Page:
Hatzenbuehler is an elected Fellow of the Academy of Behavioral Medicine Research, the premier honorary organization for scientists working at the interface of behavior and medicine, and he has been appointed to serve on two consensus committees at the National Academies of Sciences, Engineering, and Medicine. Outside of the academy, Hatzenbuehler’s research has been cited in several amicus curiae briefs, which were submitted as evidence in court cases on status-based discrimination.
Kelly Johnson (she/her/hers) is a Research Scholar with the Youth Equity Science/YES Project at the Yale Global Health Justice Partnership. She also serves as the Health Equity Lead for the Connecticut State DPH COVID-19 Contact Tracing Program. She holds a DrPH from UC Berkeley, an MPH from Johns Hopkins, and an MA in counseling psychology from The Wright Institute. Dr. Johnson is a public health practitioner and qualitative researcher with over 18 years of experience. Her work has focused on increasing health equity among marginalized populations, both domestically and internationally. Her current research examines minority stress, resilience, and social support among trans and non-binary adolescents. Dr. Johnson completed a postdoctoral research fellowship with the Health Equity Institute at San Francisco State University, where she coordinated the San Francisco site of Project AFFIRM, an NICHD-funded longitudinal, multi-site study of transgender development across the lifespan. She has worked on numerous HIV surveillance and malaria elimination projects targeting vulnerable populations in Africa, Asia, and Latin America. She is also a trained mental health clinician, with a focus on adolescents and young adults.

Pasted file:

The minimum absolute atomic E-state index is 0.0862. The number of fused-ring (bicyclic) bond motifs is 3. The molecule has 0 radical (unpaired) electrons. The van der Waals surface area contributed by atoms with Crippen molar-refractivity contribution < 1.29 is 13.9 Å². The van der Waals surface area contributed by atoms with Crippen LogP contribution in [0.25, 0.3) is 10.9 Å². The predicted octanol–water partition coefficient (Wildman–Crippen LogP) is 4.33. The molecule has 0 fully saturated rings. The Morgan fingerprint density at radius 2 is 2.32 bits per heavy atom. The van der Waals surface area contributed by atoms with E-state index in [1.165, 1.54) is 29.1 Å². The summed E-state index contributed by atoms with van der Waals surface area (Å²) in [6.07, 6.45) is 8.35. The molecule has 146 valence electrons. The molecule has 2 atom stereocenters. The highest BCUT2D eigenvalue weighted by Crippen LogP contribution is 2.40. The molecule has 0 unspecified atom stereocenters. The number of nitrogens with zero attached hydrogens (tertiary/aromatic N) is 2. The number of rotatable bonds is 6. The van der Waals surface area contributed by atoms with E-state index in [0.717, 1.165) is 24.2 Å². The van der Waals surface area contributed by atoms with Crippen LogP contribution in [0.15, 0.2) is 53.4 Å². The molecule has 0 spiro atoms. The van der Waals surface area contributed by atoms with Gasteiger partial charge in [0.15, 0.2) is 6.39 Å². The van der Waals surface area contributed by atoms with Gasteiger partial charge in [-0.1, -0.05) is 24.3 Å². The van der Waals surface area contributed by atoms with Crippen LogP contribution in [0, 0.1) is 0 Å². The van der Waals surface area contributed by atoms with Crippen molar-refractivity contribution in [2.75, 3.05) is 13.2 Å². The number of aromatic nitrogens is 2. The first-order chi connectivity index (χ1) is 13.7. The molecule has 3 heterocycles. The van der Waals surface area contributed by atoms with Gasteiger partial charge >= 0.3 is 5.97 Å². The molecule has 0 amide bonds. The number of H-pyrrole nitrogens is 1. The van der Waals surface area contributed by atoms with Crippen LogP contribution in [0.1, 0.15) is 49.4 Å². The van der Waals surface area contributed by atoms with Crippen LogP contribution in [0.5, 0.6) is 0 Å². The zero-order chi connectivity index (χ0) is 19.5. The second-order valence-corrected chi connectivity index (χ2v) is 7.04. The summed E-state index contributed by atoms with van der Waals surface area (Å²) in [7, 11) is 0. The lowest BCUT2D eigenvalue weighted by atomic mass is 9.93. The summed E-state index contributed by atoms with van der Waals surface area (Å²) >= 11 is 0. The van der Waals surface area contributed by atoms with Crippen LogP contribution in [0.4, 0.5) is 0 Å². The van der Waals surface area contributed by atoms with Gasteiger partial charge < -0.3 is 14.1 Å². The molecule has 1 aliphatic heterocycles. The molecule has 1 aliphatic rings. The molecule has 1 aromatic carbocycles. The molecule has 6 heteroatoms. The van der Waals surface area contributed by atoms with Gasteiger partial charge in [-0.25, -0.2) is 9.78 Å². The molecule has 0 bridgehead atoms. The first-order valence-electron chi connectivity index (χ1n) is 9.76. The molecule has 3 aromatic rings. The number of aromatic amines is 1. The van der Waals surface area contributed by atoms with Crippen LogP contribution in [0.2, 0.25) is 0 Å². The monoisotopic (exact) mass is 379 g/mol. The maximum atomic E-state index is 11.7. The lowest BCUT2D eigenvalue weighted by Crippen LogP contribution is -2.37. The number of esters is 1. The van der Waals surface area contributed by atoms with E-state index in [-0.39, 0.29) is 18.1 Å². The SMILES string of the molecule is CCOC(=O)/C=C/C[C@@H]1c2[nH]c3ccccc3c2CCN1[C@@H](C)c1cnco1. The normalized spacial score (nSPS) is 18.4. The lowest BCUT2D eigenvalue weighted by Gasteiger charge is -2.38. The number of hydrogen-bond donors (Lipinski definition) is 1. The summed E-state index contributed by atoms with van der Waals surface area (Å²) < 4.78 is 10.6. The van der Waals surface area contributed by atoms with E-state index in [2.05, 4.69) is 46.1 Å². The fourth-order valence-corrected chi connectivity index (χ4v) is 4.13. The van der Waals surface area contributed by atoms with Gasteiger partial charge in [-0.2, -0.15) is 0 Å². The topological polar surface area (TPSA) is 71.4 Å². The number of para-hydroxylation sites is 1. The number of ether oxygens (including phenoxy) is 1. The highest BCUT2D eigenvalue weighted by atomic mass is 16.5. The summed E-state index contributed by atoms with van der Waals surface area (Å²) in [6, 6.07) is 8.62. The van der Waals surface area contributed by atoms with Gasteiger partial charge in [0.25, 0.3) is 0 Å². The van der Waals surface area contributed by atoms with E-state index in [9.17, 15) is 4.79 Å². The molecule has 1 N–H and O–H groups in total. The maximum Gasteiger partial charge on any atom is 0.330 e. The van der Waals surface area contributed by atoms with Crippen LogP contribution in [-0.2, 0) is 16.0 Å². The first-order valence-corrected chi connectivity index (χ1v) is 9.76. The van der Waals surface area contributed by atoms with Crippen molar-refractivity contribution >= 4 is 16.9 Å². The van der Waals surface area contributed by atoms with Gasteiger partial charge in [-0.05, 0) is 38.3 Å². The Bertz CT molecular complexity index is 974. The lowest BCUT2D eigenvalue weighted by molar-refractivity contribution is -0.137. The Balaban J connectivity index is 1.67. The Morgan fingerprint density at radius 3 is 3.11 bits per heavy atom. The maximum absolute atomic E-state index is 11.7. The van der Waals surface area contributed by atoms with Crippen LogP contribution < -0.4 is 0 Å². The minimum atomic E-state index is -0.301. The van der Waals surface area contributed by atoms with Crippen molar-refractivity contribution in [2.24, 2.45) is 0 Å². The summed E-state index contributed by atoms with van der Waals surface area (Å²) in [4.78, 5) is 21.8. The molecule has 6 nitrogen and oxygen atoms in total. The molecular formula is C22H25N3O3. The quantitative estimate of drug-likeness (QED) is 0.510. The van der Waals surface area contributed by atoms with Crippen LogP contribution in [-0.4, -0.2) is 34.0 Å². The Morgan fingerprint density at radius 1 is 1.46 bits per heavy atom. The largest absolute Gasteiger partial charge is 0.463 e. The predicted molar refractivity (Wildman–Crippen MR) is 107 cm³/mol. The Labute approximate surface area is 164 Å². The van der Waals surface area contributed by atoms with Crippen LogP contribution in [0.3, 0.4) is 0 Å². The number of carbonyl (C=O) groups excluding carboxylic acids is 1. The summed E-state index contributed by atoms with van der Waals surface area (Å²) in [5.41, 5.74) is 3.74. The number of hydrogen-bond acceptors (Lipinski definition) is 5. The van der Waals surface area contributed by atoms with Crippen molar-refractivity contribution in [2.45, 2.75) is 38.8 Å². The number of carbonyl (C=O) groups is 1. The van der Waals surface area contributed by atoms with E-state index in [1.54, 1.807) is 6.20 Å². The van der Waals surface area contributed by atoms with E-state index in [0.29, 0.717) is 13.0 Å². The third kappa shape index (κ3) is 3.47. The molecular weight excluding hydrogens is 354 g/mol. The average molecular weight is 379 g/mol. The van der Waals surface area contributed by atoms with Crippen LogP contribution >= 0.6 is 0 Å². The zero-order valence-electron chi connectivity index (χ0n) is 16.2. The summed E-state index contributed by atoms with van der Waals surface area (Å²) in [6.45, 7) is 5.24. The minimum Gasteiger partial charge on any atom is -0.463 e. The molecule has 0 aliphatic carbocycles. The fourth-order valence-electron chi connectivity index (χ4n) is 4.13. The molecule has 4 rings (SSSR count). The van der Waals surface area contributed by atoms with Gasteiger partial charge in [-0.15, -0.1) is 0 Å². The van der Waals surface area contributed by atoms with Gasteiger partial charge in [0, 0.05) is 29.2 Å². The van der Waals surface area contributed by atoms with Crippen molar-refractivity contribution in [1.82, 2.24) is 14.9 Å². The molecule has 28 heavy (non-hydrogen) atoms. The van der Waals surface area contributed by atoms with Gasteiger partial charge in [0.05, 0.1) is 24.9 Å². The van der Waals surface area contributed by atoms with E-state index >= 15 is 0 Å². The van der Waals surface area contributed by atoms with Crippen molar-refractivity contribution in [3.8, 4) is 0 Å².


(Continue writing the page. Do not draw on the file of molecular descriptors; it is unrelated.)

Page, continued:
Julie Byrnes (she/her/hers) is a second year MD/MPH student at the Icahn School of Medicine at Mount Sinai expected to graduate in June 2023. After graduating from Vassar College in 2017, Julie conducted a project via the Watson fellowship in which she looked at how different countries approach addiction treatment and policy. Afterwards, she worked as a Mental Health Coordinator for NYC Correctional Health Services, serving as assistant to the Directors of Mental Health and Substance Use at Riker's Island. Julie has a longstanding interest in mental health and understanding the mind more broadly, having majored in Cognitive Science in college, with a particular focus on substance use and the varied roles that trauma plays in one’s neurophysiology and lived experience, with the goal of using such an understanding to advance mental health and substance use policy. Julie is very honored to work with the YES team and to contribute to their goal of advancing the human rights of the LGBTQIA community.